You already know that, I hope, although most of the media either doesn’t or is pretending that it doesn’t. Ed wrote two separate posts last month after a clearly irritated federal judge issued an injunction shutting down prosecutors’ secret investigation of Walker and conservative groups for allegedly coordinating during his recall election campaign. That injunction came after conservatives sued the prosecutors claiming that the secret probe was violating their First Amendment rights. The court agreed, emphatically. A few months before that, a Wisconsin state judge quashed several subpoenas issued by investigators because they failed to show probable cause that any campaign-finance crimes had been committed. The documents unsealed yesterday that sent the left into raptures are simply allegations by the prosecutors made as part of the now-defunct (pending appeal, of course) case. And yet you’d never know it from media reports like this hack job at WaPo wondering how damaging his new “scandal” will be to Walker’s 2016 chances. The court rulings aren’t even mentioned. Imagine if someone was sued, won his case, and the media reports the next day focused only on the plaintiff’s accusations without mentioning the verdict. That’s how desperate the left and their friends in the press are to punish Walker for his dual affront of signing the collective barganing law and beating back a liberal challenge in the 2012 recall election. He’s got a knack for thwarting them and they know it; now they need to try to blow him up on the launchpad before he’s reelected again and looks to 2016.
If you’re looking for an all-purpose summary on this to send around on social media, this short piece by Gabe Malor detailing the legal posture of the case and why yesterday’s hyperventilating was so sleazy and dishonest is the way to go. It’s like a Voxsplainer, except smart and informative:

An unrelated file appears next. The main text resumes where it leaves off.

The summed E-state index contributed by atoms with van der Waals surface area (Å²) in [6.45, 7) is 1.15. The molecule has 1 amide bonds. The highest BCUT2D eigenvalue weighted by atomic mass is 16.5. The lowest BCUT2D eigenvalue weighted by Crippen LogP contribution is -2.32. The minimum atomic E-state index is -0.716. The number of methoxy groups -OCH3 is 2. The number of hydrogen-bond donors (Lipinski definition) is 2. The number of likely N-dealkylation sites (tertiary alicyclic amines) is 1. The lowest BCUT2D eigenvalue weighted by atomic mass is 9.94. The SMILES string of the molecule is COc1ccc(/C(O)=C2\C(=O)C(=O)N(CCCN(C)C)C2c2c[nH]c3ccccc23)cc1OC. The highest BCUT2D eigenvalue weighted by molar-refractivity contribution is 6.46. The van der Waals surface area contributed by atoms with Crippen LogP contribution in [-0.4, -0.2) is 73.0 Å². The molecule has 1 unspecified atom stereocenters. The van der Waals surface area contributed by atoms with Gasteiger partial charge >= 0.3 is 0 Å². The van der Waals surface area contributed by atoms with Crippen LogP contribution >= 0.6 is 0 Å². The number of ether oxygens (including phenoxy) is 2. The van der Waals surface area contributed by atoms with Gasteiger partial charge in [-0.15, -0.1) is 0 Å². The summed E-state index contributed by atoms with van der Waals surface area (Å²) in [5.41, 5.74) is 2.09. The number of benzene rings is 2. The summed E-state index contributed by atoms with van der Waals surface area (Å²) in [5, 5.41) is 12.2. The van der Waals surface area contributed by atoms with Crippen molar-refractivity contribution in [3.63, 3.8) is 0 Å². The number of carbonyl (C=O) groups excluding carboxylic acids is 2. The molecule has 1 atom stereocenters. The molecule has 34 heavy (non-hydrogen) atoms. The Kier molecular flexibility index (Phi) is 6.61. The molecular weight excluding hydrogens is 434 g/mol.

Upon the unsealing of some of the probe documents by the federal appeals court, the media worked itself into a frenzy claiming that Walker was part of a criminal conspiracy. The media claim was based entirely on the subpoena document that was denied by the state judge as failing utterly to demonstrate probable cause to believe a crime occurred. In short: the judge, looking at all the evidence, found no reason to believe that a crime had occurred. That has not stopped the media from falsely implying otherwise.
This is largely accomplished by playing with verb tense. For example, the Milwaukee Journal-Sentinel kicked off this infuriating libel with a piece that claimed, “John Doe prosecutors allege Scott Walker at center of ‘criminal scheme.’” The more accurate word, of course, would have been “alleged,” past-tense with the addition of the words “in denied subpoena request” or perhaps “in failed partisan investigation” or even “in politically-motivated secret investigation rejected by the state and federal courts.”
The New York Times, trumpeting the story on today’s front page, also uses the present tense to give the wrong impression.
They’re deliberately misleading people by minimizing or outright omitting the fact that two different courts have looked at these charges and sneered at them. And they’re doing this in service to a dubious secret investigation of political opponents that aimed for maximum humiliation, involving searches “conducted by six armed sheriff’s deputies with flak vests, bright lights … aimed at the [defendant’s] houses, and multiple vehicles parked on the lots, police lights ablaze.” When it comes to Hillary destroying a 12-year-old rape victim to protect her client, notes David Harsanyi, they’re all about due process. When it comes to harassing their partisan enemies with tactics that have twice been smashed in court, you’re guilty until proven innocent. Good work, progressives.
Exit question: Any theories on why trust in the media has reached historic lows?